Amazon Rainforest Fires: Effects on Health, Weather

Kathleen Doheny

August 28, 2019

The Amazon rainforest fires that have been blazing out of control in Brazil for weeks could have far-reaching effects on our health, experts warn.

More than 26,000 fires have been recorded in the Amazon so far in August, the highest number there in nearly a decade, according to Brazil's National Institute for Space Research. About 60% of the Amazon, which covers more than 2 million square miles, is in Brazil. Conservationists claim most of the fires have been set intentionally, to clear the land for cattle raising and other purposes

Health and conservation experts say if the fires are not extinguished soon, the Amazon may reach a crucial "tipping point." Often called "the planet's lungs," the Amazon rainforest is a carbon "sink," sucking up carbon dioxide and providing about 20% of the world's oxygen.

"If we can't conserve the Amazon, we will lose the fight against the climate crisis," says Kerry Cesareo, senior vice president for forests for the World Wildlife Fund. "We have already lost about 20% of the rainforest," she says. According to a 2018 report, the tipping point is 25%.

Paul Rosolie, an author and conservationist, says the fires are throwing off the entire Earth’s climate. "We don't realize how interconnected everything is. If you were suddenly to turn off the Amazon, our temperatures and rain would change in an instant." The most tragic part, he says, is that "This is a self-inflicted wound."

Health Effects, Near and Far

There are immediate impacts from the fires for people living in the area, Cesareo says. About 34 million people live in the Amazon, the World Wildlife Fund estimates, including about 385 groups of indigenous people. Those effects are far-reaching as well:

Air quality: If the forest continues to burn, it will release a vast amount of carbon dioxide pollution into the atmosphere," says Adrian Forsyth, PhD, co-founder of the Amazon Conservation Association and executive director of the Andes Amazon Fund.

Nighttime levels of particulate matter, small enough to lodge in the lungs, have been found at extremely high levels near the rainforest. "We are talking about concentrations of up to 20 times the EPA standard," says Douglas Morton, PhD, chief of the Biospheric Sciences Laboratory at NASA's Goddard Space Flight Center.

Air quality in the U.S. is not expected to be affected, Morton says.

There's also smoke. "The smoke travels a long way," Forsyth says, and that's been true for decades. "Some years you can't fly into countries like Bolivia. There is so much smoke, it shuts off all the air traffic." As the smoke accumulated, the Brazilian city of Sao Paulo, with nearly 12 million residents, darkened at 3 p.m. recently, making headlights necessary.

Weather patterns: Rainforests add water to the atmosphere when plants release water from their leaves during photosynthesis. When forests burn, there is less moisture released into the atmosphere, which can mean less rainfall. "There could be impacts to the rainfall patterns as far away as the U.S.," Cesareo says.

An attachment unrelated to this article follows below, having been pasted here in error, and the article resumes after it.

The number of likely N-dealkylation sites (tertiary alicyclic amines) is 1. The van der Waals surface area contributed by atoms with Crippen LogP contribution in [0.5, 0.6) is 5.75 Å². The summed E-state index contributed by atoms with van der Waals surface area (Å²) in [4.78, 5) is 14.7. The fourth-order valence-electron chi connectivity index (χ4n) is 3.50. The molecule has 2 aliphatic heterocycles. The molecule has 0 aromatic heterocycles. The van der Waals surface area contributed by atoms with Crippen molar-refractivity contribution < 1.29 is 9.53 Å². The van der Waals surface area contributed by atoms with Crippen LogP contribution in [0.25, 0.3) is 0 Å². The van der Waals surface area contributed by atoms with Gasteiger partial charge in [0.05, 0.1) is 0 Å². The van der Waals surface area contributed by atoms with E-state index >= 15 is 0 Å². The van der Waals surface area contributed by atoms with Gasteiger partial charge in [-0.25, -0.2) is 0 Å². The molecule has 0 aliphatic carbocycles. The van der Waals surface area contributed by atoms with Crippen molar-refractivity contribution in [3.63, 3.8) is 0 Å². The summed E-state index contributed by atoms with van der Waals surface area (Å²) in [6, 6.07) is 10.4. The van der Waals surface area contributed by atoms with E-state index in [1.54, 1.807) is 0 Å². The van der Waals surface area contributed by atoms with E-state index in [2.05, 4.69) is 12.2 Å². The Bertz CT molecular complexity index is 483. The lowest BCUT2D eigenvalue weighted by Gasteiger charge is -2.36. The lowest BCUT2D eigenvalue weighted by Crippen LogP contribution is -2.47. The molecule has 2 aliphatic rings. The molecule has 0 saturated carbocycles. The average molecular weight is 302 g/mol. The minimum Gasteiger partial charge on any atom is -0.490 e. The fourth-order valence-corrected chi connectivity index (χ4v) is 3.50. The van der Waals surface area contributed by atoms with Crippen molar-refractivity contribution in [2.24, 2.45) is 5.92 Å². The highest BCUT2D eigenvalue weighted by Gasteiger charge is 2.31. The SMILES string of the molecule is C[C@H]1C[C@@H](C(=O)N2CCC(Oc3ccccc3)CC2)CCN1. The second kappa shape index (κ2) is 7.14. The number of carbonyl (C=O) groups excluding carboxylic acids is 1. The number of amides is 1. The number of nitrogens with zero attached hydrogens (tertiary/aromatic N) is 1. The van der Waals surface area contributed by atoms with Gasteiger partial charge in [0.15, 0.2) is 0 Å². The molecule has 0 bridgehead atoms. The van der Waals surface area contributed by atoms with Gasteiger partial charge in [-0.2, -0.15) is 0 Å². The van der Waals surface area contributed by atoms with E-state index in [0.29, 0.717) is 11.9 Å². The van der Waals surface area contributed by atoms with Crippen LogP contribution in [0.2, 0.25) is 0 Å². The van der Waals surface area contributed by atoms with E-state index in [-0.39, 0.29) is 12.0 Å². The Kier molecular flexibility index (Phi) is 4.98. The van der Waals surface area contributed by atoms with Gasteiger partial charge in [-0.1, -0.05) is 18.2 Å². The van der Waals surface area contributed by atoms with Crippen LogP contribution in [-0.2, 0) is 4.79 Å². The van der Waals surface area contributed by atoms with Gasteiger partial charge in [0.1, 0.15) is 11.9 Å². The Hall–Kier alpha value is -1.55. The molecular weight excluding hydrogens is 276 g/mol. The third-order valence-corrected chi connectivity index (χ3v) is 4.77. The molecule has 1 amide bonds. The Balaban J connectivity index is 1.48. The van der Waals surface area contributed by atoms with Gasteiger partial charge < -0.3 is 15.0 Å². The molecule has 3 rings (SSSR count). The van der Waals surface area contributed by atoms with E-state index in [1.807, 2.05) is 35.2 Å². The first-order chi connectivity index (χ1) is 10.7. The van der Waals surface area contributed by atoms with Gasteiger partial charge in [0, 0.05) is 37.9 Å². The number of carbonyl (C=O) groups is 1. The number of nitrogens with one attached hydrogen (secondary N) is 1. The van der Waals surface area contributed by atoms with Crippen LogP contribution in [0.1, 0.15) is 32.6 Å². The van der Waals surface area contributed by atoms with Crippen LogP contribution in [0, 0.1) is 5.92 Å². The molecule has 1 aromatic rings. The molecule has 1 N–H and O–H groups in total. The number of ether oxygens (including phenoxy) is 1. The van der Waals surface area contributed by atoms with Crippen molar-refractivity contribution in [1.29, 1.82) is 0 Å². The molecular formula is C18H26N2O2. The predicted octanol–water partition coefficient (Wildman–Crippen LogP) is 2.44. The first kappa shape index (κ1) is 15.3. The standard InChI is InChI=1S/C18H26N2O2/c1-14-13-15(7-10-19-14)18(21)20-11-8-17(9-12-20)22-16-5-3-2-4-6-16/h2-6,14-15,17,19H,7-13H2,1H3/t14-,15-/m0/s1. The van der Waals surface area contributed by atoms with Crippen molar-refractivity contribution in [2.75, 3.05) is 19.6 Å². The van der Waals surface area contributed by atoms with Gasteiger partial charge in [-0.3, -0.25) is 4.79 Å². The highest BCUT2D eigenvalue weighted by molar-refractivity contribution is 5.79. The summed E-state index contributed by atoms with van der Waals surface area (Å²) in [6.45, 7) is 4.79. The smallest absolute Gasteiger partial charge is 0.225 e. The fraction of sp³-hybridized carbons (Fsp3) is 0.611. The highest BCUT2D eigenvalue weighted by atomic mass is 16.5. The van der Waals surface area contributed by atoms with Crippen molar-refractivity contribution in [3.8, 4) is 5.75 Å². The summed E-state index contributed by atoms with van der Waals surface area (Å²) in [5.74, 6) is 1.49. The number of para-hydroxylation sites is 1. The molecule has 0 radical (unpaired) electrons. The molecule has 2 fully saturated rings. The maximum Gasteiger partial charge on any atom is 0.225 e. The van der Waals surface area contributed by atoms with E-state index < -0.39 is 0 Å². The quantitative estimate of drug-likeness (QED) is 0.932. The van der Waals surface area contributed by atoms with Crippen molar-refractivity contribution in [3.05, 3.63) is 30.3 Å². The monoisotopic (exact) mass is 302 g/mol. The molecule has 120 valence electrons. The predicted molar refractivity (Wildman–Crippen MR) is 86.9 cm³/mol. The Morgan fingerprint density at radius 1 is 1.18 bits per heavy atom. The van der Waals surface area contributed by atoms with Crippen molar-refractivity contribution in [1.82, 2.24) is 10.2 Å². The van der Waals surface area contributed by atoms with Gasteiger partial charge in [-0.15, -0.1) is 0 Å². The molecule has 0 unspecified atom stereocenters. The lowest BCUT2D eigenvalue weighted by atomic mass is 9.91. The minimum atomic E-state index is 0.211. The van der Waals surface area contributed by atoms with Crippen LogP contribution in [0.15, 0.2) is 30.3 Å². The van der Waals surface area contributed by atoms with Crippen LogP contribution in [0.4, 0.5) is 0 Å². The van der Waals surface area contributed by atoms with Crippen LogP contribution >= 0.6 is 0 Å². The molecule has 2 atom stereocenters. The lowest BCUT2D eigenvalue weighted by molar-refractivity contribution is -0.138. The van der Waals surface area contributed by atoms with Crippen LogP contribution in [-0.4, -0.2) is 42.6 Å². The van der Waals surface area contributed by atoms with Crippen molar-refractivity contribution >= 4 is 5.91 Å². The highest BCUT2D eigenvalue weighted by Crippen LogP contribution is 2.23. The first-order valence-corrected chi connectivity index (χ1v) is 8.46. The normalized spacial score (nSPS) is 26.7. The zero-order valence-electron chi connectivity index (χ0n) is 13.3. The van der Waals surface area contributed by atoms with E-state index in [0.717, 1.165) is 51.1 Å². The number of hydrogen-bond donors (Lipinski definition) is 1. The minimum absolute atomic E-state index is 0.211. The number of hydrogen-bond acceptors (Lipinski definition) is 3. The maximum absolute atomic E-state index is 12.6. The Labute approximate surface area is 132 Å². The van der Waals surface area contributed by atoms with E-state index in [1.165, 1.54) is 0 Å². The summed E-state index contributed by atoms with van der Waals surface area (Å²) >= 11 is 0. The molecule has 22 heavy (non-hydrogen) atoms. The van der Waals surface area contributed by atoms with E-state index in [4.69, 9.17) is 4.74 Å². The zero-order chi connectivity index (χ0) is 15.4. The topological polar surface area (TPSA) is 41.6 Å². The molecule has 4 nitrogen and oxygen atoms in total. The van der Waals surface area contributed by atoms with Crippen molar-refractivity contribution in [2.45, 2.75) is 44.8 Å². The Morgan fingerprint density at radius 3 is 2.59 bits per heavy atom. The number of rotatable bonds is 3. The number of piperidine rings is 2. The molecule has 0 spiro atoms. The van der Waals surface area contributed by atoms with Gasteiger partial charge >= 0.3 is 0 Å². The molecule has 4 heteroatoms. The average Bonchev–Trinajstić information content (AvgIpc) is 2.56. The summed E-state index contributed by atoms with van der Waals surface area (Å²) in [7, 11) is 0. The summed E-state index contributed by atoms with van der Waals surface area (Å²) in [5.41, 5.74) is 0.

Medicine: Quinine was the first effective medicine to treat malaria and came from cinchona trees. Many anti-cancer drugs come from rainforest plants. Compounds from rainforest plants are used in drugs to treat high blood pressure, glaucoma, tuberculosis, and other health problems.

Disease: "When forests are cut down, we often see disease outbreaks,” Cesareo says. Researchers have linked the felling of forests to rises in malaria and dengue fever, for instance.

Mental health: "People are messaging me, saying how hopeless they feel as they hear all this news," Rosolie says. Twitter is overflowing with messages of angst and calls to action, some urging people in expletive-laced tweets to care. Said one: "Everything on Earth is dying, the Amazon forest is burning, everyone is hopeless." The hashtag #prayforamazonia has sprung up.

The anxiety driven by climate emergencies is a real health issue, Forsyth says. His three children, who hear about conservation regularly and range in age from 18 to 21, have begun telling him they have no plans to have children. "They believe the planet is headed to a train wreck," he says.

Staying Positive, Taking Action

"This is a chronic emergency," Cesareo says. "Unless there is a change in the enforcement of laws in Brazil, there will continue to be fires set."

Long-term, says NASA's Morton, what is needed is "finding a balance between economic development and conservation."

"This issue has the ability to unite people," Rosolie says. "We really can't afford to look the other way anymore."

"The good news is, the Amazon is still 80% intact," Forsyth says. What's needed, he says, is government enforcement to protect the rainforest.

On a personal level, "we all have to reduce our meat consumption," says Jos Barlow, PhD, a professor of conservation science at the University of Lancaster in the U.K., who studies the human impact of rainforest fires. "Not all meats are equally bad; chicken is not as bad as beef."

Voting for public officials devoted to preserving the rainforest can help, he says.

For people feeling doomed or helpless, it's important to reclaim a sense of control, says Jessy Warner-Cohen, PhD, a senior psychologist at Northwell Health in Lake Success, NY. "A person can choose to make one environmentally friendly change in their life to help offset the impact of this destruction." For instance, order take-out food one less time per week, as the single-use plastics used in food packaging are an environmental concern. Or volunteer for an environmental group. "Make these goals something that can be accomplished and relevant, and there will often be a decrease in feelings of helplessness."